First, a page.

Informal households’ savings in Africa are not normally incorporated in the
formal financial system for good utilisation of the savings in modern
investment to achieve economic growth
Both formal and informal savings made in Africa primarily are for short-term
Features of commercial bank deposits is high proportion of demand deposits
relative to time deposits
In fact, savings in Africa whether formal or informal is done in liquid form to
guarantee short-term usage
Savings in Africa is more informal than formal and most of it is not captured
by the monetary authority for documentation
In addition, most of the savings in Africa is in terms of assets rather than cash,
which means that to save for another to invest, is insignificant
Furthermore, savings in the formal sector is mainly done for short term
purposes attracting insignificant interest while that of informal sector is
primarily made to smooth consumption
Hence, there is only one option of analysing the trend of savings in Africa –
Analysing the GDS trend based on the documented figures of the monetary
 As proposed by Aryeetey and Udry
(2000) there are no standard rules
on the determination of how well
national and domestic savings
should perform in any given year
 Hence in discussing how well
savings are doing in any economy,
the standard used is to compare
the economy to other economies
of similar characteristics, or to
compare the same countries’
saving performance over time, or
to compare the actual
performance versus the planned
 Aggregate
savings rate remained strikingly low
for a number of countries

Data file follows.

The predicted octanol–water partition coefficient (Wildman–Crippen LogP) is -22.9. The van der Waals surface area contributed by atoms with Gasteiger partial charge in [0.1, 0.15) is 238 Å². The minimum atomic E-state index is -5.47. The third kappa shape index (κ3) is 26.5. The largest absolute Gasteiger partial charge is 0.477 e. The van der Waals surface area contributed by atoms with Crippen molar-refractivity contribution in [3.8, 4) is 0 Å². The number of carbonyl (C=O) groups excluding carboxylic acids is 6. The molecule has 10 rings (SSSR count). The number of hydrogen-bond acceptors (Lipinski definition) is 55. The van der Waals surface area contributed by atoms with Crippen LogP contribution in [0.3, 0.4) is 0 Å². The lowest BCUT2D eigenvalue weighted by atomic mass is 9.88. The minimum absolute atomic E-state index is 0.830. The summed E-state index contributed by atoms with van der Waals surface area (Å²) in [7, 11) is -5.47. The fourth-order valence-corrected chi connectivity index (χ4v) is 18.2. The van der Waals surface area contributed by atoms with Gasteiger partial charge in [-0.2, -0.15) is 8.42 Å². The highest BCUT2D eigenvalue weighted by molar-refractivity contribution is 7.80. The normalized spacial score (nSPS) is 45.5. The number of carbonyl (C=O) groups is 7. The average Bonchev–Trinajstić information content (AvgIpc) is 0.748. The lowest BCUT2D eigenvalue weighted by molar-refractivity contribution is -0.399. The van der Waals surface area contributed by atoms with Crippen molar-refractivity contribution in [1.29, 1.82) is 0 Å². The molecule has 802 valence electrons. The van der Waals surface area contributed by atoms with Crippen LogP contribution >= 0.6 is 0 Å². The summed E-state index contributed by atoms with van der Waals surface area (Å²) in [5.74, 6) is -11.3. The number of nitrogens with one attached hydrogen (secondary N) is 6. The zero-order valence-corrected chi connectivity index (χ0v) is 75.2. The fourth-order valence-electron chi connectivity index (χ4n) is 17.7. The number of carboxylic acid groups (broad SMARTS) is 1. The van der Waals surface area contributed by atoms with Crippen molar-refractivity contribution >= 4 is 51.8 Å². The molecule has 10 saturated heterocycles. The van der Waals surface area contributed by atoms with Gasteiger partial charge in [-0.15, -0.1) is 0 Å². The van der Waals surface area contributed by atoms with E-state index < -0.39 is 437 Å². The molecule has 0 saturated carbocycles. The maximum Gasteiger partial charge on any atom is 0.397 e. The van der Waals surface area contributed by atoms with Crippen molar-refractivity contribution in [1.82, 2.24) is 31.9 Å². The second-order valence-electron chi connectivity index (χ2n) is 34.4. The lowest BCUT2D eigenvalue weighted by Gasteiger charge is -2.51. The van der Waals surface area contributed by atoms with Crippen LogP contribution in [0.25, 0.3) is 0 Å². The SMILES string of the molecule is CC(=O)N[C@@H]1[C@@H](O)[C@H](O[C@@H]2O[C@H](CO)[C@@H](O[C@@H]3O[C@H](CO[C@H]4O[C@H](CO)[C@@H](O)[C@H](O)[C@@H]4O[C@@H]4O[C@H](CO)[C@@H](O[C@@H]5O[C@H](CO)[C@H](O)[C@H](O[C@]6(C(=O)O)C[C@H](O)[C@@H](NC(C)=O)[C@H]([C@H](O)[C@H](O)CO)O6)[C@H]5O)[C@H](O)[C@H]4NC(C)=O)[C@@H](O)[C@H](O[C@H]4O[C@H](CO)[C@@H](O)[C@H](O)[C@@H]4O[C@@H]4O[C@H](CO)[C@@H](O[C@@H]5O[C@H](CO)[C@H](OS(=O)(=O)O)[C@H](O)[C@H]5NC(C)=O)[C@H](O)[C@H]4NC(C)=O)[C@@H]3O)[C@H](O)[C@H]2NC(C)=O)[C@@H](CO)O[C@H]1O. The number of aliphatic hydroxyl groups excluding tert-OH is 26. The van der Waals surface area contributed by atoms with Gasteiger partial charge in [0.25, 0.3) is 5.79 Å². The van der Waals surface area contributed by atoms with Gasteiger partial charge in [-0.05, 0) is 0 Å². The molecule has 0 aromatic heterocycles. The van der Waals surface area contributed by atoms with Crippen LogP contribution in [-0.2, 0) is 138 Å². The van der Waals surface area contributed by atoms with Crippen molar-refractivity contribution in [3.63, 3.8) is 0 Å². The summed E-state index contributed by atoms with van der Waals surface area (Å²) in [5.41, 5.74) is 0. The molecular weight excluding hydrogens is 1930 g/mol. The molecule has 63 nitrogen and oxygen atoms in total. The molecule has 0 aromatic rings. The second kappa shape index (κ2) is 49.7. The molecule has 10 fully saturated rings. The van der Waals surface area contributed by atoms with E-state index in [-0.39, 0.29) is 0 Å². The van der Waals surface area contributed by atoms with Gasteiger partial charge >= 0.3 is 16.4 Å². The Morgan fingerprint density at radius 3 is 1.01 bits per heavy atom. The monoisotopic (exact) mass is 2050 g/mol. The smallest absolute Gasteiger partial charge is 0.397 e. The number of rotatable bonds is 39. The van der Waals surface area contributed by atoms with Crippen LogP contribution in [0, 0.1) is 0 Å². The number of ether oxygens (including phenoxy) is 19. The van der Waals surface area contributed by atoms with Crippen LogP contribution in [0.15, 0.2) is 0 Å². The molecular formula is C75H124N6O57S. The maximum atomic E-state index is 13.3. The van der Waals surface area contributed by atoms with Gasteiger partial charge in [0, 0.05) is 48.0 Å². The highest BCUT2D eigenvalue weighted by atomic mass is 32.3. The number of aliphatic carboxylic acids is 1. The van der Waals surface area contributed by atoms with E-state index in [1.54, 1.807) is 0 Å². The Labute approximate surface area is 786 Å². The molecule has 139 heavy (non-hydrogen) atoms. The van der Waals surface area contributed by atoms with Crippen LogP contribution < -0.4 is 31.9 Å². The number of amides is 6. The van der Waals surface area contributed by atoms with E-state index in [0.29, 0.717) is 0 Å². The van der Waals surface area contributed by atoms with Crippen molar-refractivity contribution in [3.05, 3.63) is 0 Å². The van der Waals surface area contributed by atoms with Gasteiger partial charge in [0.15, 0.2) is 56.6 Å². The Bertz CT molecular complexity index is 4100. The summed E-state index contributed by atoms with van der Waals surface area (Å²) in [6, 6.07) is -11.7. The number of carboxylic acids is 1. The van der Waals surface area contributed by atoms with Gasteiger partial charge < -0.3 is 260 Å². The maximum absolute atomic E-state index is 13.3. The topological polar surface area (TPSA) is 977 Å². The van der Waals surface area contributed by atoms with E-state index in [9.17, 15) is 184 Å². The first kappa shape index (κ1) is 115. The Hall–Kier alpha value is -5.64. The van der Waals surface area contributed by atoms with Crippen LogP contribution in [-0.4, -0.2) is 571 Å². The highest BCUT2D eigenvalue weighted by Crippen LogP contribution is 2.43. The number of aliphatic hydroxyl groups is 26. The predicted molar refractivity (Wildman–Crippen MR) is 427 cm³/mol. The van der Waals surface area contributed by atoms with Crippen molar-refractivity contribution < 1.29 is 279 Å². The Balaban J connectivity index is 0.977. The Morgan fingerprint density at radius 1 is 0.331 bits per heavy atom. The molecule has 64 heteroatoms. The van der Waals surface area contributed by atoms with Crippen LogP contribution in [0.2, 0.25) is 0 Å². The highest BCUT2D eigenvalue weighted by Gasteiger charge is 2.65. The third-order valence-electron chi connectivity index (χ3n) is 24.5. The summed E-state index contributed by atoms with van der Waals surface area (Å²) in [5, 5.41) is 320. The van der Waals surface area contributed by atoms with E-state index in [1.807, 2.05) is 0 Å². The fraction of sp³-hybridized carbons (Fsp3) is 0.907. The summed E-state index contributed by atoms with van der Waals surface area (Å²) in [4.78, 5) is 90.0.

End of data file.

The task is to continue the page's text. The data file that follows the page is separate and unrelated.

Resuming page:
 To compare the actual performance versus the
planned performance, most countries lagged
behind the targeted savings rate
 In fact, the low savings rate made most of these
countries to abandon their series of
development plans
Africa annual savings as a percentage of
GDS lags behind that of developing
economies of Asia.
 In addition, the volatility of savings
growth rate in Africa is far higher than
that of developing countries of Asia.
very few countries have ever achieved their savings
targets in Africa
Basic gap models assert that the rate of economic
growth is constrained by inadequate levels of savings
and therefore foreign capital is required to fill these
gaps in order to achieve a target rate of growth
Africa has a very wide savings gap and so far the
methodology of bridging this gap through the use of
foreign capital is faulty thereby leaving the continent
with stagnated growth rate
In order to bridge the savings gap, internal
mechanisms must be designed to boost GDS, curtail
loss of foreign exchange and capital flight.
Low Presence of Formal Institutions
Fragmented Financial Markets and Low Patronage
Patronage to Holding Physical Goods than Cash
Informal Savings More Acceptable Than Formal Ones
Financial Reforms
Inflation and Currency Devaluation
Risk of Institutional Failure or Bankruptcy
High Transaction Cost and Low or no Return on Small
 External Debt Services
To boost savings in Africa, we recommend as follows:
• Amalgamation of African Financial Markets
• Promotion of Export Earnings
• Fight Poverty and Diseases
• Use Foreign Capital with Caution
• Promote MFIs
• Promote Commitment Savings (CSs)
 African savings are primarily low because of low income
 Institutional or corporate and government savings are what the monetary
authorities have control over
 Household economy is detached from the formal economy in a number of ways:
low usage of banks, savings in terms of assets rather than banks, and portfolio
arrangement based on physical assets rather than financial assets
 Africa’s GDS is seen to be very low, highly fluctuating and relatively far below the
average of less-developed countries of Asia. These are primarily as a result of
high influence of some key negative determinants of savings in the continent.
 Hence Africa experienced a very wide savings gap which is a constraint to
economic growth and the methodology to bridge the savings gap through the
use of foreign capital is faulty
 Foreign capital rather leads to high external debt-servicing which consumes
reasonable portion of Africa’s GDP.
 For Africa to be free from low savings there is a need to amalgamate African
financial markets, promote export earnings, fight poverty and diseases, use
foreign debt with caution, promote MFIs, and promote CSs.